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C.D. Warner, et al., comp.
The Library of the World’s Best Literature. An Anthology in Thirty Volumes. 1917.

Emile Verhaeren (1855–1916)

The Silence

From ‘Les Villages Illusoires’: Translation of Alma Strettell

EVER since ending of the summer weather,

When last the thunder and the lightning broke,

Shattering themselves upon it at one stroke,

The Silence has not stirred there in the heather.

All round about stand steeples straight as stakes,

And each its bell between its fingers shakes;

All round about with their three-storied loads,

The teams prowl down the roads;

All round about where’er the pine woods end,

The wheel creaks on along its rutty bed,

But not a sound is strong enough to rend

That space intense and dead.

Since summer, thunder laden, last was heard,

The Silence has not stirred;

And the broad heath-land where the nights sink down,

Beyond the sand-hills brown,

Beyond the endless thickets closely set,

To the far borders of the far-away,

Prolongs It yet.

Even the winds disturb not as they go

The boughs of those long larches, bending low

Where the marsh-water lies,

In which Its vacant eyes

Gaze at themselves unceasing, stubbornly;

Only sometimes, as on their way they move,

The noiseless shadows of the clouds above,

Or of some great bird’s hovering flight on high,

Brush It in passing by.

Since the last bolt that scored the earth aslant,

Nothing has pierced the Silence dominant.

Of those who cross Its vast immensity,

Whether at twilight or at dawn it be,

There is not one but feels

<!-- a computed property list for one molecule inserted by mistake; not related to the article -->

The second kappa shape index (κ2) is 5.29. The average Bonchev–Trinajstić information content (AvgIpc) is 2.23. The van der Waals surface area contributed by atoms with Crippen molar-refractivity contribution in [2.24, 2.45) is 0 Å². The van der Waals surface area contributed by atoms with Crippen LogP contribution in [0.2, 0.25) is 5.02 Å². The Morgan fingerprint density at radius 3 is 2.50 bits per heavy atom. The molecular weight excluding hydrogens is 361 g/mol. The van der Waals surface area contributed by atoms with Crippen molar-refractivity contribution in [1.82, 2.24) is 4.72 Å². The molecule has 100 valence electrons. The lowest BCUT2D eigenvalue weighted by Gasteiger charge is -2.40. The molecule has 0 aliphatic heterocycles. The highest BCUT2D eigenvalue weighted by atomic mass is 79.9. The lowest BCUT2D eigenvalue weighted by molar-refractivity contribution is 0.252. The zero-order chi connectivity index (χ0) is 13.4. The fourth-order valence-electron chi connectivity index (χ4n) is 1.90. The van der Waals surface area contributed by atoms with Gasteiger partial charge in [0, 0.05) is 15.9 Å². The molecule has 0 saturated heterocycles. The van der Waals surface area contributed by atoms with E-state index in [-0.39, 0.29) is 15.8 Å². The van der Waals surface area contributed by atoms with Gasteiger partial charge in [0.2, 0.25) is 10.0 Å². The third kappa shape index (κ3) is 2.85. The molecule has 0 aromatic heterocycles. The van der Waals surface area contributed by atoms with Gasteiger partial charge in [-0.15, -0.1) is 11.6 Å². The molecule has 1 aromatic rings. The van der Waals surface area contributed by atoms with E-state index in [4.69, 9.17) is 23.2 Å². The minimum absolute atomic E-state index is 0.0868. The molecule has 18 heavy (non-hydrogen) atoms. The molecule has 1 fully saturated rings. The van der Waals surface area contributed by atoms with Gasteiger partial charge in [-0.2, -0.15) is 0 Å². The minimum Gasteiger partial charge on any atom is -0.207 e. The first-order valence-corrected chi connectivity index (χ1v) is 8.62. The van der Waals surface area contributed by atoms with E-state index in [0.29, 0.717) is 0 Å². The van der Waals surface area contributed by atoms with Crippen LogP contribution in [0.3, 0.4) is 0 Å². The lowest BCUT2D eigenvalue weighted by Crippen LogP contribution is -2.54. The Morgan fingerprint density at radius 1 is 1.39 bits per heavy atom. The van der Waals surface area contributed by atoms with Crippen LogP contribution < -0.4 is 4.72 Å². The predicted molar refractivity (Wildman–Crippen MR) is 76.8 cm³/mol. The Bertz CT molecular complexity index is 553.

The dread of the Unknown that It instills;

An ample force supreme, It holds Its sway,

Uninterruptedly the same for aye.

Dark walls of blackest fir-trees bar from sight

The outlook towards the paths of hope and light;

Great pensive junipers

Affright from far the passing travelers;

Long narrow paths stretch their straight lines unbent,

Till they fork off in curves malevolent;

And the sun, ever shifting, ceaseless lends

Fresh aspects to the mirage whither tends


Since the last bolt was forged amid the storm,

The polar Silence at the corners four

Of the wide heather-land has stirred no more.

Old shepherds, whom their hundred years have worn

To things all dislocate and out of gear,

And their old dogs, ragged, tired-out, and torn,

Oft watch It, on the soundless lowlands near,

Or downs of gold beflecked with shadows’ flight,

Sit down immensely there beside the night.

Then, at the curves and corners of the mere,

The waters creep with fear;

The heather veils itself, grows wan and white;

All the leaves listen upon all the bushes,

And the incendiary sunset hushes

Before Its face his cries of brandished light.

And in the hamlets that about It lie,

Beneath the thatches of their hovels small,

The terror dwells of feeling It is nigh;

And though It stirs not, dominating all.

Broken with dull despair and helplessness,

Beneath Its presence they crouch motionless,

As though upon the watch—and dread to see,

Through rifts of vapor, open suddenly

At evening, in the noon, the argent eyes

Of Its mute mysteries.